If you've read an exciting/edgy book of short SF in the past few years, there's a decent chance it comes from Tachyon Publications. We talked to publisher Jacob Weisman about niche publishing, and Thomas Disch.

Tachyon focuses almost exclusively on short fiction collections (with the occasional novel or novella thrown in) and a list of recent publications includes books by Terry Bisson, Peter S. Beagle, Nancy Kress, Harlan Ellison, Tim Powers, Michael Swanwick, Cory Doctorow, James Patrick Kelly and many others. The publisher also has put out some acclaimed (and hot-selling) anthologies, including The New Weird and Steampunk (edited by io9 contributors Jeff and Ann VanderMeer) and Feeling Very Strange: The Slipstream Anthology (edited by James Patrick Kelly and John Kessel. And Tachyon has posthumously published two books by Thomas M. Disch: a novel called The Word Of God and a story collection called The Wall Of America.


We talked to Weisman about the journey from zinester to short-fiction impressario.

How did Tachyon get involved in posthumously publishing some of Thomas Disch's work? Was this something that was in the works before his death?


Unfortunately, the books weren't supposed to be published posthumously. I didn't even know initially that there was a long lost Disch manuscript out there. The Word of God was turned down by several major publishers and all of the sf magazines. Disch even lost his agent over the book, who called it an insult to publishing. But when I got the manuscript from Tom I was relieved to find a well-written, cogent book that reminded me of his classic works like Camp Concentration and "The Squirrel Cage."

The book I was after was The Wall of America, which turned out to be Disch's final short story collection. Tom didn't trust me enough, at first, to select and pick the order of stories, to shape a book that needed to represent the second half of Tom's career. I'm not sure he would have trusted anybody. But meanwhile the book wasn't getting published, either.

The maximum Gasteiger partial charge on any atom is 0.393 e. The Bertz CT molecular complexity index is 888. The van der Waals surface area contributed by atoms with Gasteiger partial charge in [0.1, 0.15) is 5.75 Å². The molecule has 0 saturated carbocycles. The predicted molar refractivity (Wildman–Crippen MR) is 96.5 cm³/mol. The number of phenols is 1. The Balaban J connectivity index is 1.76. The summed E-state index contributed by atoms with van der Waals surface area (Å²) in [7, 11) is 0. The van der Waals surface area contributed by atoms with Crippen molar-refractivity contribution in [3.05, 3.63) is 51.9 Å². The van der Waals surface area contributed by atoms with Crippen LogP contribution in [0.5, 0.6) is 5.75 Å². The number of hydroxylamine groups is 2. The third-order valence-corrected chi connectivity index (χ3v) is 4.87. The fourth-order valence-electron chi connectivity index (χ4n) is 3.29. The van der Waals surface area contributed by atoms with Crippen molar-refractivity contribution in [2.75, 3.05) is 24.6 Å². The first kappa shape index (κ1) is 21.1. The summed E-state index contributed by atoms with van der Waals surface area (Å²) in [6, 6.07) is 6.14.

What Tom did have was what he believed was a finished manuscript of The Word of God, waiting to be published, no editing required. In the end, of course, some small amount of editing was required, and gradually I won his trust enough to publish both The Word of God and The Wall of America.

Tom lived long enough to see The Word of God in print and an advance review copy of The Wall of America. I gave him the galley of Wall the last time I saw him at his Union Square apartment. I was worried because Tom hadn't seen the cover yet. Luckily Tom loved the cover, said it was the best cover he'd ever had for any of his books.

So how many books is Tachyon doing per year nowadays?

We publish about ten books a year. Ten years ago, we published two books a year in limited print runs and sold the bulk of the books though science fiction specialty stores, many of which are no longer in business. We’ve had to roll with the times, sell our books through chains stores as well as independents, print more copies, and offer larger discounts. It seems to be working.


I didn't realize until recently that Tachyon started out as a zine publisher. How long did your zine 13th Moon come out? What was its focus?